Fred went on to describe how culture and work practices combine in Teal Organisations to interrupt the pattern of complaining or BMW behaviour (blaming, moaning, whining) which we regularly fall into when we are in the Bottom space in traditional organisations .

“If you complain, then people will hold up a mirror and will force you to move into a Top space. They will say, ‘Hey, you complain well. What are you going to do about it?’ Everyone is expected to raise and resolve the tensions they encounter: the gap between what is currently and what could be”.

Barry’s work implies a shift of wholeness: the shift in leadership from the reflexive, habitual (Door A) responses to more intentional (Door B) behaviors and responses. This requires a self and system awareness. Could you expound on what wholeness means and the shift in practice and culture to bring it about?

Fred: “I have come to see things in the following way: In our unhealthy pyramidal structures, if we want this to function in somewhat healthy ways, we really need heroes. We need people who indeed have a high self and system awareness to deal with the forces that push you towards often unhealthy behavior. And when you have healthier structures, like self-managing structures, there is a whole learning curve to play the game in new ways because we have not learned this in school.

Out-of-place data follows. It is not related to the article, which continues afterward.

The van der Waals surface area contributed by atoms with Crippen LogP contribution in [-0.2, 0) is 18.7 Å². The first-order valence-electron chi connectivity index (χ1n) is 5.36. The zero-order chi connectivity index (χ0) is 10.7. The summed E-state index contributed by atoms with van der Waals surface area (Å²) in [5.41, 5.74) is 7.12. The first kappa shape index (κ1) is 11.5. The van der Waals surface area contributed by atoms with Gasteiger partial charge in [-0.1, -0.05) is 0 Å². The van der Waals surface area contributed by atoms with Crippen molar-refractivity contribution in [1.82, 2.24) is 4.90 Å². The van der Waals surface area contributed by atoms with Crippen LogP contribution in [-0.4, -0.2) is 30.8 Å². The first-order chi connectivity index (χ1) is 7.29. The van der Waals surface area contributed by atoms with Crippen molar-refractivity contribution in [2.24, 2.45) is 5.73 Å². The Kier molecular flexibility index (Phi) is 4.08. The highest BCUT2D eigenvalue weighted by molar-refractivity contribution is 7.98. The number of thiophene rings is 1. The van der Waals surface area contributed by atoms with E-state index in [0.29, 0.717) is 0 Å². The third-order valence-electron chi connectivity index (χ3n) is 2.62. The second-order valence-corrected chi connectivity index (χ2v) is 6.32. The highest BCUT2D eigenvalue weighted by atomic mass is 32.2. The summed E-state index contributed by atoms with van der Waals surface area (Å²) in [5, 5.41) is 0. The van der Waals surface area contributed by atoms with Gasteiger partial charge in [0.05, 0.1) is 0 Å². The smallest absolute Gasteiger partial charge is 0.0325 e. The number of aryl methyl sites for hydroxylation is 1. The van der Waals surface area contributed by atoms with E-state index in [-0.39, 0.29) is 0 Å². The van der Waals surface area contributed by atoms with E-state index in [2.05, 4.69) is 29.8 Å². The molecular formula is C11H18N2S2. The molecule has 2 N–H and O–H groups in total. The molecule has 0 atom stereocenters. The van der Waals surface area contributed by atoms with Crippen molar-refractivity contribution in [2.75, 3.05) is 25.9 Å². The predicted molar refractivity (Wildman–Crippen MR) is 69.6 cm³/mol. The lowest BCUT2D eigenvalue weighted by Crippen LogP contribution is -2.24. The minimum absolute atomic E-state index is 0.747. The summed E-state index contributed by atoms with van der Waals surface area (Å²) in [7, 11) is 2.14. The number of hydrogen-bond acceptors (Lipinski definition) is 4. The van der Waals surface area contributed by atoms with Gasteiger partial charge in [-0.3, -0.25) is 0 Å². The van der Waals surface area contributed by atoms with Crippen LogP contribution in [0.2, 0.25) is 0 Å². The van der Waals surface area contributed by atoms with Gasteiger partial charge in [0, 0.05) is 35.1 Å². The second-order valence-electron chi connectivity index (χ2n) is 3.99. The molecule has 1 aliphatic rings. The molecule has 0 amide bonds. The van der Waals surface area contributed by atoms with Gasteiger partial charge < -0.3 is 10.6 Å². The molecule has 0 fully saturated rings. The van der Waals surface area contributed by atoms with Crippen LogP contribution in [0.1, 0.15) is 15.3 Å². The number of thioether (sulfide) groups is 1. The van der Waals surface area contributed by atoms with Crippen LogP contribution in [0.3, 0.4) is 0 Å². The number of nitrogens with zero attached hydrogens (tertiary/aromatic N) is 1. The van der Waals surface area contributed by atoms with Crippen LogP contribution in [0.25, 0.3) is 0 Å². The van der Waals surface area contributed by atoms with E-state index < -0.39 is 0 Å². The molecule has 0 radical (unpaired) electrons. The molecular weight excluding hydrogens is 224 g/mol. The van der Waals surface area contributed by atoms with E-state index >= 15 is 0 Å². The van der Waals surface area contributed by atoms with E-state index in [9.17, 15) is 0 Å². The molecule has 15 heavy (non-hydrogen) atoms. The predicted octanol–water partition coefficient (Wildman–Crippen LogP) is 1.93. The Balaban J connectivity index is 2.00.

“But actually, this sort of self-awareness and system awareness that you need is actually pretty low because you don’t need to gain a really complex system awareness to deal with an unhealthy system. Brian Robertson from Holacracy speaks about this in very powerful way. He said, ‘Leadership trainings and consciousness trainings in self-managing organizations become less necessary and more powerful.’

“And that just makes a lot of sense to me. They become less necessary because you don’t need all these great leadership skills to overcome unhealthy structures and they become more powerful because whatever these people learn, they can apply in the healthy system rather than spending a lot of time, a lot of energy just simply patching up something unhealthy.